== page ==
Managing expectations in a market turn

Managing expectations in a market turn

Insurance prices are hardening, but hospitality businesses shouldn’t fear the worst, writes Robert Smith, Underwriter at Trilogy MGA LTD.

For leisure and hospitality businesses emerging from the pain of pandemic lockdown, the rising price of insurance is probably the last thing they want to hear. We’d like to clarify a few things, because clients should not expect to pay a great deal more this year, particularly when they’re feeling the pinch more than ever.

Yes, the cost of insurance is rising. Rates on the same risks have risen by around 5% on average, and can in some cases be as much as 20% higher than previously. However, for many insureds, they may avoid paying more in absolute terms, because their insurance needs may have changed since Coronavirus struck.

We believe underwriters should recognise that insured businesses are not the same pre and post lockdown, particularly in the leisure and hospitality sector. For example, pubs and restaurants are opening at 50% capacity. Gyms are only offering some of their previous services. Events venues can’t welcome crowds as before.

Painful decisions have in many cases been forced upon hospitality firms to make redundancies. In other cases, some workers are still on furlough and not needed while capacity is so low. This has led to reduced staff head counts and falling wage bills for many hospitality businesses.

Broader changes, not least the lockdown closure of many businesses, but also now the new lower customer capacities, have led to a decline in revenues, in some cases very abruptly and in others gentler, meaning that the overall sum insured will have fallen for many businesses.

From an insurance context, the benefit to small businesses from this is that they may find themselves paying less than before in absolute terms, despite an overall rising tide of insurance rates.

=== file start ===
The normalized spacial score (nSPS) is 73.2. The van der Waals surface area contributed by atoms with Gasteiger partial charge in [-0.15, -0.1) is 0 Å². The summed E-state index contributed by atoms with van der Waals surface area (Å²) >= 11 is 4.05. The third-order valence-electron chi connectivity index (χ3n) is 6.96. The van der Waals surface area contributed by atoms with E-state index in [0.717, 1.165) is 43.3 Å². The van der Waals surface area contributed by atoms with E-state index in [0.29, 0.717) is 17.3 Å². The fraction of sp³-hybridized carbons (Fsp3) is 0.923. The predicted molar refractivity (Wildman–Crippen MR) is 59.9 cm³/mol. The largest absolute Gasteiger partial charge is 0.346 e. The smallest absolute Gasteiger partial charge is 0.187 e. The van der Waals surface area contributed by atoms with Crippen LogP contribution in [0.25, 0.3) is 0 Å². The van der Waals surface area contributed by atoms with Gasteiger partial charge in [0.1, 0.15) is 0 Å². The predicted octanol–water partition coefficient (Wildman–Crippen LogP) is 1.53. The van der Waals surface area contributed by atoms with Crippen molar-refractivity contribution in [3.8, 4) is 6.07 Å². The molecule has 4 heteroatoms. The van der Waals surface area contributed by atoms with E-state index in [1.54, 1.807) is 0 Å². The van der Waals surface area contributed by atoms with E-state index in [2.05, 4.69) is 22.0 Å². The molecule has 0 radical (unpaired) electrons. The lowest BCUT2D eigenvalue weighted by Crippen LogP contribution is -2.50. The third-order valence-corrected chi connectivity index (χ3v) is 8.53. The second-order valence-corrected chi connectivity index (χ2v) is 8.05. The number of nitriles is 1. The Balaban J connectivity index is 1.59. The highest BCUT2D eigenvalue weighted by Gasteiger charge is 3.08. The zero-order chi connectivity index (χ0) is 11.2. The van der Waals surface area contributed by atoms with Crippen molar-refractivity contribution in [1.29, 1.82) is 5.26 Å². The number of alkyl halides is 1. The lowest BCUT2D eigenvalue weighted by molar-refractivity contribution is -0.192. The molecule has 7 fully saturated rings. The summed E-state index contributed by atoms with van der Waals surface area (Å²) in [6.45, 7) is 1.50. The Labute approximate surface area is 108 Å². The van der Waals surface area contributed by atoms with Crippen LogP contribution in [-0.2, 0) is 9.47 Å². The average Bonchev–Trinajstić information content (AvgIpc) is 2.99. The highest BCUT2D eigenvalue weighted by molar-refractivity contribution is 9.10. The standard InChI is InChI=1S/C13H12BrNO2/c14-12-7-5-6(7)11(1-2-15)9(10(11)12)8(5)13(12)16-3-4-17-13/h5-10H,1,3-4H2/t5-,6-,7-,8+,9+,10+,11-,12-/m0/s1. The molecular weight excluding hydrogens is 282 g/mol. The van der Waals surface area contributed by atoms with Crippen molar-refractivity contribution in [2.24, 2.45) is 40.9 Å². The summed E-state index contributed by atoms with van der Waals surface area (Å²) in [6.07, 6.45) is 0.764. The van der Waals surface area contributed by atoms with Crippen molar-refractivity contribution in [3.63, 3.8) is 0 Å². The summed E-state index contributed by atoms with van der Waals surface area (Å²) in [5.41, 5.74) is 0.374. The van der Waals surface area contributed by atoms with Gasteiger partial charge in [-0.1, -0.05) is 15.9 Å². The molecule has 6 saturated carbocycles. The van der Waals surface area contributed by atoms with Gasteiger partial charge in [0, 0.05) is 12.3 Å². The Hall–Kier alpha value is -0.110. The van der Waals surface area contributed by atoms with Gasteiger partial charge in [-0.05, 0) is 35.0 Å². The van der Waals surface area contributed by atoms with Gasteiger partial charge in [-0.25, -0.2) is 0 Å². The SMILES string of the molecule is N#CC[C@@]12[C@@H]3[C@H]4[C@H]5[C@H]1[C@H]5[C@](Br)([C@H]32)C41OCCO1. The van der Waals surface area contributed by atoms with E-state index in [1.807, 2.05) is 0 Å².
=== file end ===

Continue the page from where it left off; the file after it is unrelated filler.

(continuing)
From an insurer’s point of view, line sizes will have reduced and less risk is being taken for a premium which, after several years of soft and, from an underwriter’s perspective, inadequate risk-based pricing.

Renewals this year will be a more intensive process than usual. Our clients are contacting us earlier and taking longer to negotiate before agreeing a new policy for the coming period of economic recovery.

We are seeing many of these policies adjusted and reworded, whether temporarily while businesses get on their feet, and into the medium term to ensure that clients have the right insurance protection in place, and are not overpaying in relation to the changing dynamics of their own businesses and the ‘new normal’ as the economy begins to get back on track.

All of this means it’s more vital than ever to listen closely to clients, to understand their needs, cater to them, and show willingness to be flexible in the policies we create.

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